Protein Based Memory Storage 11 photon laser process to read and write data. As discussed earlier, storage capacity in two-dimensional optical memories is limited to approximately 1/lambda2 (lambda = wavelength of light), which comes out to approximately 108 bits per square centimeter. Three-dimensional memories, however, can store data at approximately 1/lambda3, which yields densities of 1011 to 1013 bits per cubic centimeter. The memory storage scheme which we will focus on, proposed by Robert Birge in Computer (Nov. 1992), is designed to store up to 18 gigabytes within a data storage system with dimensions of 1.6 cm * 1.6 cm * 2 cm. Bear in mind, this memory capacity is well below the theoretical maximum limit of 512 gigabytes for the the same volume (5-cm3).
Data Writing Technique:
Bacteriorhodopsin, after being initially exposed to light (in our case a laser beam), will change to between photo isomers during the main photochemical event when it absorbs energy from a second laser beam. This process is known as sequential one-photon architecture, or two-photon absorption. While early efforts to make use of this property were carried out at cryogenic temperatures (liquid nitrogen temperatures), modern research has made use of the different states of bacteriorhodopsin to carry out these operations at room-temperature. The process breaks down like this: Upon initially being struck with light (a laser beam), the bacteriorhodopsin alters its structure from the bR native state to a form we will call the O state. After a second pulse of light, the O state then changes to a P form, which quickly reverts to a very stable Q state, which is stable for long periods of time (even up to several years). The data writing technique proposed by Dr. Birge involves the use of a three-dimensional data storage system. In this case, a cube of bacteriorhodopsin in a polymer gel is surrounded by two arrays of laser beams placed at 90 degree angles from each other. One array of lasers, all set to green (called "paging" beams), activates the photo cycle of the protein in any selected square plane, or page, within the cube. After a few milliseconds, the number of intermediate O stages of bacteriorhodopsin reaches near maximum. Now the other set, or array, of lasers - this time of red beams - is fired. The write process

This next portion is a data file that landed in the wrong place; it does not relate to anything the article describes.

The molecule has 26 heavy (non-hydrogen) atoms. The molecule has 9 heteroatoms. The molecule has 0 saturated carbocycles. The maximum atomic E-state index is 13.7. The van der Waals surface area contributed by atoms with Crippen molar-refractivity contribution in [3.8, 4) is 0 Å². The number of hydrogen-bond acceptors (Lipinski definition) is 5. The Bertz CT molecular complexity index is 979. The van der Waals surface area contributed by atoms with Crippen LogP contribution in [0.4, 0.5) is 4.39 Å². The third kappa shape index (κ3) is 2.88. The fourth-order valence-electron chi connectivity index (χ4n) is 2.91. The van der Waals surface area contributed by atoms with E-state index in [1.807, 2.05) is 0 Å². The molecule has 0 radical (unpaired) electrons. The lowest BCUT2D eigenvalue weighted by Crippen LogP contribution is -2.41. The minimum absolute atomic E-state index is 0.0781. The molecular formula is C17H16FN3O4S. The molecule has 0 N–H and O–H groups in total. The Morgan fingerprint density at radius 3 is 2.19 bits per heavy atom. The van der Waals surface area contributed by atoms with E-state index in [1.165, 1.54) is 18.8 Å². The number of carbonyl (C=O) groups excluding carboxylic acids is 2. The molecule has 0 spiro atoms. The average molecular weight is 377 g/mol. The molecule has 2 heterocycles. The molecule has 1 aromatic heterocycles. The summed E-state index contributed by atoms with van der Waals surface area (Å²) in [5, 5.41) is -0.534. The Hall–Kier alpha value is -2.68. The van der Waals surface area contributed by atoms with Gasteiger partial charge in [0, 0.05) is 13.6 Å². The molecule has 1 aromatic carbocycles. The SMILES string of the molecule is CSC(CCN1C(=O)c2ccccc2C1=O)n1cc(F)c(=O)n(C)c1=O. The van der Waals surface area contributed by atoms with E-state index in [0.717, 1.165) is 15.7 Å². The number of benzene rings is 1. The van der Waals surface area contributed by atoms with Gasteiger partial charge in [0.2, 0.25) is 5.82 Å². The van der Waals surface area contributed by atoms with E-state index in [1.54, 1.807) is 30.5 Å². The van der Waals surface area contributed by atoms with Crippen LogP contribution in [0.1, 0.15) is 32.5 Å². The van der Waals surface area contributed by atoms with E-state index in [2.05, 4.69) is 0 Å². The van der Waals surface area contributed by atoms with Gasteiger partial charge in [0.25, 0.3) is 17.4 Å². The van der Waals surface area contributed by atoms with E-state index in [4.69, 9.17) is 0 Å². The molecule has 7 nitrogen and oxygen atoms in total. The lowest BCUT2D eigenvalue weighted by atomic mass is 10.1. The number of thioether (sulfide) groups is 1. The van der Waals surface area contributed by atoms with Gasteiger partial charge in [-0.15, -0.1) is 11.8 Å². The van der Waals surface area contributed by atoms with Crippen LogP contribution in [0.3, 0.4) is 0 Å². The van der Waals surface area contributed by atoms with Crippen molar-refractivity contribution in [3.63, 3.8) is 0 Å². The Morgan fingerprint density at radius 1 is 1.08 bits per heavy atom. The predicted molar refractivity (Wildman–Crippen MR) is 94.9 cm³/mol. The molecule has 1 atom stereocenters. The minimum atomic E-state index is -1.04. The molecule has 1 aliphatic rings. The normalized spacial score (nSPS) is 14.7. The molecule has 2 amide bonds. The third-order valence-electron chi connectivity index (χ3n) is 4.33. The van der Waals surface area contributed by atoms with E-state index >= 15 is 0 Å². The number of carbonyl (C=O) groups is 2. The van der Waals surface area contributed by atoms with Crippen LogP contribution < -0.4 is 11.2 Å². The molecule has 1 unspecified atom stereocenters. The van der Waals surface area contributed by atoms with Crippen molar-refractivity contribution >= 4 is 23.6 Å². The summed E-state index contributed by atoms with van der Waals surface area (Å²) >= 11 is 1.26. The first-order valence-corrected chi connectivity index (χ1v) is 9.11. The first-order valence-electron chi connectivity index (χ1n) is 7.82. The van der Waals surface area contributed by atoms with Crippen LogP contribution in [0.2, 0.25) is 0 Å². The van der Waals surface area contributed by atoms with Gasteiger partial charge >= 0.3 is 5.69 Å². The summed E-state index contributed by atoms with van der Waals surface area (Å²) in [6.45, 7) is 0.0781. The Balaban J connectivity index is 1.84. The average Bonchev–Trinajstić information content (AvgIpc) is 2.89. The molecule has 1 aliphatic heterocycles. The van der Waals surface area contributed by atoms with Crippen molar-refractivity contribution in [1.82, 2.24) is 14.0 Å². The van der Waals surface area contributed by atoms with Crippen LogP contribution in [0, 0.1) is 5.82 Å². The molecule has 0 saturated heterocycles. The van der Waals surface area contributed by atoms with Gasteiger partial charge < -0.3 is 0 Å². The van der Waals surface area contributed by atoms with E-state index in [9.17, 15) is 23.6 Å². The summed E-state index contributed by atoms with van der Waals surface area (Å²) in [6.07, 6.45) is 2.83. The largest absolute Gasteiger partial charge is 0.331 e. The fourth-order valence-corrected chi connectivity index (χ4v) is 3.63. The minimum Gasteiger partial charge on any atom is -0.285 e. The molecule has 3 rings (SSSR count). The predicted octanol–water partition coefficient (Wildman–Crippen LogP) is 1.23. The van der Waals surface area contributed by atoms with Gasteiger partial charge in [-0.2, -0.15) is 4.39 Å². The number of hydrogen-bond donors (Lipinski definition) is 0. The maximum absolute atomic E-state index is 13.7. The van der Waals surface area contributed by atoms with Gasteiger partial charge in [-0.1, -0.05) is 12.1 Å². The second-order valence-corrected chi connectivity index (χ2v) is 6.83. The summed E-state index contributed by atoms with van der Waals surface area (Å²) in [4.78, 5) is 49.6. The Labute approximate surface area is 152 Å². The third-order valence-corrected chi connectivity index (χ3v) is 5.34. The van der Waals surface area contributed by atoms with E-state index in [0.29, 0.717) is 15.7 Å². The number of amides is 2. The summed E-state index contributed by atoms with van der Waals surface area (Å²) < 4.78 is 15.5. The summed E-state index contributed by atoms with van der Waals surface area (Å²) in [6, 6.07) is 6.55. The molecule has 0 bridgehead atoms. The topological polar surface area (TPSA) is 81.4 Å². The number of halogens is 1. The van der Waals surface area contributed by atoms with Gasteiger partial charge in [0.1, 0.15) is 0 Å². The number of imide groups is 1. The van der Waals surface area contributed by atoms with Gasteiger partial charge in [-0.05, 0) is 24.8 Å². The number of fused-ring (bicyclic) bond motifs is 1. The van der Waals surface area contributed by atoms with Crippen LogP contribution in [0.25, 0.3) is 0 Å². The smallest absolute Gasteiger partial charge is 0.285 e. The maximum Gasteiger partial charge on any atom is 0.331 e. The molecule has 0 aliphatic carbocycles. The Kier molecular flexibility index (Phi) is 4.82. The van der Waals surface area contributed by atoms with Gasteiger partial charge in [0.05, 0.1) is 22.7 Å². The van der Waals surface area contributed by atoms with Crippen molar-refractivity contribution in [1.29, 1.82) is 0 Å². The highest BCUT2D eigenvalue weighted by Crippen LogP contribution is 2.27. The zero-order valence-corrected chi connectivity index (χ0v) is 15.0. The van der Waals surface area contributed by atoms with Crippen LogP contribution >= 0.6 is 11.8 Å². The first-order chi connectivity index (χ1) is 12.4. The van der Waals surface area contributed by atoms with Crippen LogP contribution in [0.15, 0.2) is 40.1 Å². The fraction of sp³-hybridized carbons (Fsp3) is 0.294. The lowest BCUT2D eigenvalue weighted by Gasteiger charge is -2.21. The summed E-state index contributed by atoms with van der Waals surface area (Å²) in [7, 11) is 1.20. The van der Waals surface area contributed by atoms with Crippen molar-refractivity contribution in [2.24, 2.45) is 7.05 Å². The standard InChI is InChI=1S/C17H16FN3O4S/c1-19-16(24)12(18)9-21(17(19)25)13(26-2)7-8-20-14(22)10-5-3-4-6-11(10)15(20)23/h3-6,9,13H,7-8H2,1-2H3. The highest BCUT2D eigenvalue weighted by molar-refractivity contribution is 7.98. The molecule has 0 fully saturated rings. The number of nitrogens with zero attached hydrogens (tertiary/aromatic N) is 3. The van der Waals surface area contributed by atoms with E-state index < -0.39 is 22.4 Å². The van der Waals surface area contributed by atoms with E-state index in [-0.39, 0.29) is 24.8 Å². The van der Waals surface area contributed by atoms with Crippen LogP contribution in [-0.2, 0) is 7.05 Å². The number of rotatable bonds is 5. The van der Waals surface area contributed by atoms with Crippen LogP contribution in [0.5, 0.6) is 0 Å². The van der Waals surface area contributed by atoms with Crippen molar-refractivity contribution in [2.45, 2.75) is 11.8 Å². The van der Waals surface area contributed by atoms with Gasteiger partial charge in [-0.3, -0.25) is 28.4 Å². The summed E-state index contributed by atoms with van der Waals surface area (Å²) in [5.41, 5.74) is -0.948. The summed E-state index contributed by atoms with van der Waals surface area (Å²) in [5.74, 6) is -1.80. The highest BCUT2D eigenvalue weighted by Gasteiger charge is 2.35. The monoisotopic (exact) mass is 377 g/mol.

Protein Based Memory Storage 12 The second array is programmed to strike only the region of the activated square where the data bits are to be written, switching molecules there to the P structure. The P intermediate then quickly relaxes to the highly stable Q state. We then assign the initially-excited state, the O state, to a binary value of 0, and the P and Q states are assigned a binary value of 1. This process is now analogous to the binary switching system which is used in existing semiconductor and magnetic memories. However, because the laser array can activate molecules in various places throughout the selected page or plane, multiple data locations (known as "addresses") can be written simultaneously - or in other words, in parallel.
Data Reading Technique:
The system for reading stored memory, either during processing or extraction of a result relies on the selective absorption of red light by the O intermediate state of bacteriorhodopsin. To read multiple bits of data in parallel, we start just as we do in the writing process. First, the green paging beam is fired at the square of protein to be read. After two milliseconds (enough time for the maximum amount of O intermediates to appear), the entire red laser array is turned on at a very low intensity of red light. The molecules that are in the binary state 1 (P or Q intermediate states) do not absorb the red light, or change their states, as they have already been excited by the intense red light during the data writing stage.
The read process
However, the molecules which started out in the binary state 0 (the O intermediate state), do absorb the low-intensity red beams. A detector then images (reads) the light passing through the cube of memory and records the location of the O and P or Q structures; or in terms of binary code, the detector reads 0's and 1's. The process is complete in approximately 10 milliseconds, a rate of 10 megabytes per second for each page of memory.
Protein Based Memory Storage